Baby Rhino And Endangered Ape Born At Lion Country Safari

The baby siamang gibbon can be seen clinging to mom Tina.

Lion Country Safari recently welcomed a male southern white rhinoceros and a baby siamang gibbon.

The rhino was born on Sept. 26. The calf is one of very few third-generation white rhinoceroses born in human care and is highly genetically valuable regarding the survival of the species.

Both the calf and mom are now located in the rhino maternity area, where they can spend some quality time bonding together. The maternity area is visible to guests in their cars from the road in the Hwange National Park section of the drive-through safari.

The baby, named Bash — a name with African origins that means “the forerunner” — was born to mom Anna after 16 months of gestation. Bash is the first offspring of both Anna and dad Chitabe. It is expected that Bash will gain 3 to 4 pounds a day from his mother’s milk and will gain about 1,000 pounds a year for the first three years. Baby rhinos nurse for almost two years.

Of the five species of rhinos, the white rhino is the most abundant, with approximately 20,000 alive today, but all five species are in peril due mostly to poaching.

Lion Country Safari is home to 12 white rhinos — nine females and three males. Since 1979, Lion Country Safari has had 35 rhino offspring and is proud to participate in the White Rhinoceros Species Survival Plan.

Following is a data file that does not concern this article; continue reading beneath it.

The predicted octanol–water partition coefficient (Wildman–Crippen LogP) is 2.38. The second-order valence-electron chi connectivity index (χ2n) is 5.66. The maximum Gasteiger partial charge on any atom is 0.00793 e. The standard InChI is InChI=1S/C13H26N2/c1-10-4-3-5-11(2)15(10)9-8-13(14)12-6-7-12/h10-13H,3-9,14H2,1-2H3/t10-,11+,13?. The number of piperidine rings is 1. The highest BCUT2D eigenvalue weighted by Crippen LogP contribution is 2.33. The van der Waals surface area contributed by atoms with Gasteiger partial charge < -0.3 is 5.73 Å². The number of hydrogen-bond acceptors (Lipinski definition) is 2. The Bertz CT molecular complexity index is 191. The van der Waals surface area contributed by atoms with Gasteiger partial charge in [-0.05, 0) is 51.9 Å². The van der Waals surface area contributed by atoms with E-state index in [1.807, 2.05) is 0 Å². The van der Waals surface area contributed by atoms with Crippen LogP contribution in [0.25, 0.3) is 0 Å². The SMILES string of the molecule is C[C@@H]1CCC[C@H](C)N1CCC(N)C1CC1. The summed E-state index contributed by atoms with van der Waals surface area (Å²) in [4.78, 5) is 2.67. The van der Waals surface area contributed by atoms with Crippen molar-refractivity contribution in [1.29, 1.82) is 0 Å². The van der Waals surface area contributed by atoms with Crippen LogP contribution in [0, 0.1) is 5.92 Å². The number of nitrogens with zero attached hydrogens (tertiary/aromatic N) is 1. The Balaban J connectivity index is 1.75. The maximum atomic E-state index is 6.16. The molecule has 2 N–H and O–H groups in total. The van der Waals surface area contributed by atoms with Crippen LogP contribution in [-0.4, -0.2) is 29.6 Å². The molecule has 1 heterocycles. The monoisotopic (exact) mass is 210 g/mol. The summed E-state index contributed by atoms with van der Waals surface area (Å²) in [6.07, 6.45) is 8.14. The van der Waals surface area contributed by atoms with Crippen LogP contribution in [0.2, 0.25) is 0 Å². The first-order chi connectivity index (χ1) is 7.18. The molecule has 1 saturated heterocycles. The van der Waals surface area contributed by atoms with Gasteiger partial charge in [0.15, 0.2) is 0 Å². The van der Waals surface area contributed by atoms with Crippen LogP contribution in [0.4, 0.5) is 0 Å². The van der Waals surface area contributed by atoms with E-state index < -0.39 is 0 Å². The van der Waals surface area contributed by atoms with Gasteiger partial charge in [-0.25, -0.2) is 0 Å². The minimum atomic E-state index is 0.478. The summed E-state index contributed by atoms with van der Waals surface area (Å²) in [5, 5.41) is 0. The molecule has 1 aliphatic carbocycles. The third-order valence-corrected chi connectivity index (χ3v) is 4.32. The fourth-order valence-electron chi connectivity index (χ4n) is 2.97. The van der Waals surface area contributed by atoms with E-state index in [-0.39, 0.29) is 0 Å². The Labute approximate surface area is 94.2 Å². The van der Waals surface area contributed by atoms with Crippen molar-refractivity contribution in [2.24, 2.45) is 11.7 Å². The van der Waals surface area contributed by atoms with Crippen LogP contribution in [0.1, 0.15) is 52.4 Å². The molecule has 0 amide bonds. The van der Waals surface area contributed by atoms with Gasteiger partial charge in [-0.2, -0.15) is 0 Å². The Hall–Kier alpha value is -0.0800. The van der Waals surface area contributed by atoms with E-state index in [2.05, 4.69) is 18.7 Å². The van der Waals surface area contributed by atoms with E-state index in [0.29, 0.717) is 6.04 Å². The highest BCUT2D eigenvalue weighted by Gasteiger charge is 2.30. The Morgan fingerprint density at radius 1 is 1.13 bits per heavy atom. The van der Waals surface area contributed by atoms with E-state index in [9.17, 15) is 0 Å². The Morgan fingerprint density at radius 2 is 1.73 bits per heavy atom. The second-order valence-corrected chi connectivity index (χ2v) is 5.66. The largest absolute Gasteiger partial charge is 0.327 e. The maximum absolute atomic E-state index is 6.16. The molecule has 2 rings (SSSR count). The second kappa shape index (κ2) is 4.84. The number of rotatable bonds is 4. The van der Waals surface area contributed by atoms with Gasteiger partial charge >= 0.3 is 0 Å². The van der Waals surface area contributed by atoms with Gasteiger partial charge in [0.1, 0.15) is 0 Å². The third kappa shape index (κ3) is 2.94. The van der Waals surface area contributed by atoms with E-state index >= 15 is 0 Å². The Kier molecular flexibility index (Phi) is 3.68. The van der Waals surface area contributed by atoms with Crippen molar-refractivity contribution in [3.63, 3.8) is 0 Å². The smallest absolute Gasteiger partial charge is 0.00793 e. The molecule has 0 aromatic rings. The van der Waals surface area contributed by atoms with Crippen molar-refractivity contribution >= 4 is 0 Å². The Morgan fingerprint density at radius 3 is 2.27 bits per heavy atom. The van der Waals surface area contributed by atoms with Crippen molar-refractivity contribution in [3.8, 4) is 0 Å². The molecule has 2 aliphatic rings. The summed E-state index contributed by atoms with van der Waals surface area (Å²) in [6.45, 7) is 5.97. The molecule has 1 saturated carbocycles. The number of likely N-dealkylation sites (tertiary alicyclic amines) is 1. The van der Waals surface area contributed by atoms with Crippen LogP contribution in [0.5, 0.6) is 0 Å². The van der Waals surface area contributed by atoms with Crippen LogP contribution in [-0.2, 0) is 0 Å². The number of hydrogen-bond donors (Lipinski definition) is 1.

For more information on rhinos, visit the International Rhino Foundation at and Save the Rhinos at

The baby siamang gibbon arrived on Sept. 19. The newest addition to the family group can be seen clinging to mom Tina until it matures and begins to explore on its own. The siamang family is visible on their habitat islands in Lake Shanalee from either the Safari Queen boat tour, or as guests prepare to enter the preserve and drive alongside the shoreline.

Siamang gibbons are a lesser ape species native to the rainforests of Asia. Siamangs form permanent mating pairs and produce one offspring after a gestation period of seven to eight months. The average life expectancy for a siamang is 25 to 30 years.

Siamang populations are decreasing in the wild as a result of habitat loss and illegal wildlife trafficking. There are an estimated 22,000 individual siamangs left in the wild. Lion Country Safari is proud to be part of their Species Survival Plan.

Lion Country Safari is the only drive-through safari in South Florida. Guests can see more than 1,000 animals on 320 acres. For more info., call (561) 793-1084 or visit